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Bolt Induction Heater

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Necessary cookies are absolutely essential for the website to function properly. This category only includes cookies that ensures basic functionalities and security features of the website. These cookies do not store any personal information.In 2004 we launched our first machines and our first interventions. Since then, we have traveled across Europe and even the world: Japan, China, USA, Mexico, Turkey, UK, France…Forget old traditional heating methods! With more than 10 years’ experience in induction bolt heating we will drive you to success, safety and efficiency.

Unfortunately, residual heat can lead to accidental burns as well as damage to the cooktop surface. Electric cooktops also take longer to heat up, and the coils can sometimes provide uneven heat. If you’re using a pan that’s smaller than the surface being heated, you can also waste energy.
Since electric cooktops are so common and reliable, customers can expect simple installation. Some home cooks also enjoy the residual heat of an electric stovetop. Because of the heat conduction, the burners on an electric stove stay warm even after turning them off. Residual heat can be used to keep food warm or to complete cooking without generating excess energy.

Induction cooktops also use copper coils, but they cook with the heat of electromagnetism. When an alternating electric current runs through the coils, they don’t heat up—they produce magnetic fields, making induction cooktops cool to the touch even when turned on. (Induction stovetops that recently had hot cookware on them may be extremely hot from the heat conducted into the cooktop surface.)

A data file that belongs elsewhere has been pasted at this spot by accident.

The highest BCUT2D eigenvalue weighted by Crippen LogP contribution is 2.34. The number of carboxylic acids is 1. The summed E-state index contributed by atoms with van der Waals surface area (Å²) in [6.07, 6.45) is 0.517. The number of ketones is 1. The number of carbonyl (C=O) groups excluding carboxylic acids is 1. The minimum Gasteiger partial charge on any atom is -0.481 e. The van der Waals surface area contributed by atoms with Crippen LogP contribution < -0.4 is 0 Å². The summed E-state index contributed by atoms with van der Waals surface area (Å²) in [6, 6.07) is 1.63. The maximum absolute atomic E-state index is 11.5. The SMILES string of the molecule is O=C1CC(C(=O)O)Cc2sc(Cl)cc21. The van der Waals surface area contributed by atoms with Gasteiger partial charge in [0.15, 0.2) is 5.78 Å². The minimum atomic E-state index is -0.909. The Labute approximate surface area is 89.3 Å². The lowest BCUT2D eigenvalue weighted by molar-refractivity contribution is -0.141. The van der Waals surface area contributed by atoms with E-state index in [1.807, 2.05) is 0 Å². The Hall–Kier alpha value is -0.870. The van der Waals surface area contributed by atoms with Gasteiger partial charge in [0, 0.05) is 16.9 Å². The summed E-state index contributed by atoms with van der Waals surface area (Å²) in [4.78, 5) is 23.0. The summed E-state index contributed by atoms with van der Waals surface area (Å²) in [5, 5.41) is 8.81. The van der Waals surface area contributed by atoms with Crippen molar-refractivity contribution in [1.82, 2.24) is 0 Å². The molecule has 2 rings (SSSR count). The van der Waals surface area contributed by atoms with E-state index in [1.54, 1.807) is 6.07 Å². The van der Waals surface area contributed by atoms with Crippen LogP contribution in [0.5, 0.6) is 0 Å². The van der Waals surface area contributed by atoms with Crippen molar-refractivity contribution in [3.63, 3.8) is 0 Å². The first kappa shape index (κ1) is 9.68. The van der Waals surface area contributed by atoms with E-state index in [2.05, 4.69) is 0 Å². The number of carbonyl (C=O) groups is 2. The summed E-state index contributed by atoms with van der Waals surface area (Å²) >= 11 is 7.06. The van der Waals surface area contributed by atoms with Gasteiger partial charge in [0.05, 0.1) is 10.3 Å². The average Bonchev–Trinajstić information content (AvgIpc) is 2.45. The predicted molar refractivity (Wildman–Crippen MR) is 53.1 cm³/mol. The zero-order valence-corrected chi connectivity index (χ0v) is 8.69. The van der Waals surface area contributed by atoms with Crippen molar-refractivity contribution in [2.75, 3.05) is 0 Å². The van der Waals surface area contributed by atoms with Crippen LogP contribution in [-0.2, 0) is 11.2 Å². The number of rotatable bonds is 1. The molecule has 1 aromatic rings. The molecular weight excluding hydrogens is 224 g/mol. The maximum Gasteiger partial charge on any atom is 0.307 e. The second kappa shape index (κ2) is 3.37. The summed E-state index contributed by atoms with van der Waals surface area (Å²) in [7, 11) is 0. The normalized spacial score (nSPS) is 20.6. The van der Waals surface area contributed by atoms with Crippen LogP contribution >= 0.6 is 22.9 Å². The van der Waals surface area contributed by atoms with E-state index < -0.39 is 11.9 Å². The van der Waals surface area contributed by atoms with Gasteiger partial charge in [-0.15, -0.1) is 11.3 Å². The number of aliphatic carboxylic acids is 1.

Induction surfaces cook faster than any other existing technology and consume less energy. According to Energy Star, they are about 5% to 10% more energy-efficient than electric stovetops. Additionally, because there is no residual heat, induction stovetops cool much faster after cookware is removed, affording users quicker, safer clean-up.Induction cooking is astonishingly efficient, using up to 99% of the electricity generated to cook the food. Because there’s no energy loss through heat transfer, home cooks praise induction cooking’s ability to provide even heating across the surface of the pot or pan. Induction stovetops also offer instant heat and precise temperature control.

Most contemporary electric and induction stovetops have flat, smooth surfaces made from a mix of glass and ceramic. Home cooks generally find these options easier to clean. Electric and induction cooktops do not release greenhouse gases in the way gas stoves do, making them cleaner for the planet.
An electric stovetop produces heat when electricity flows through the copper coils that sit below the glass-ceramic surface. That heat is transferred to the cooking surface and eventually to the food.S. T. Nguyen and N. A. Ho-Tran, “An Investigation on Energy Efficiency of Infrared and Induction Cooktops,” 2020 Applying New Technology in Green Buildings (ATiGB), 2021, pp. 115-119, doi: 10.1109/ATiGB50996.2021.9423196.Place iron-containing metal cookware on the surface of an induction stovetop, and the metal responds to that alternating current by conducting electricity and heating up. Only the surface area immediately outside the cookware is hot because heat is only generated when the metal cookware interacts with the current.Cooking with electricity is the 21st-century way of life. As more cities require new buildings to ditch their natural gas lines for fully electrified utilities, consumers have their choice between electric and induction cooktops.Most of today’s electric and induction stovetops have comparable features and aesthetics, but induction stovetops still offer the fastest, most efficient, and greenest form of cooking.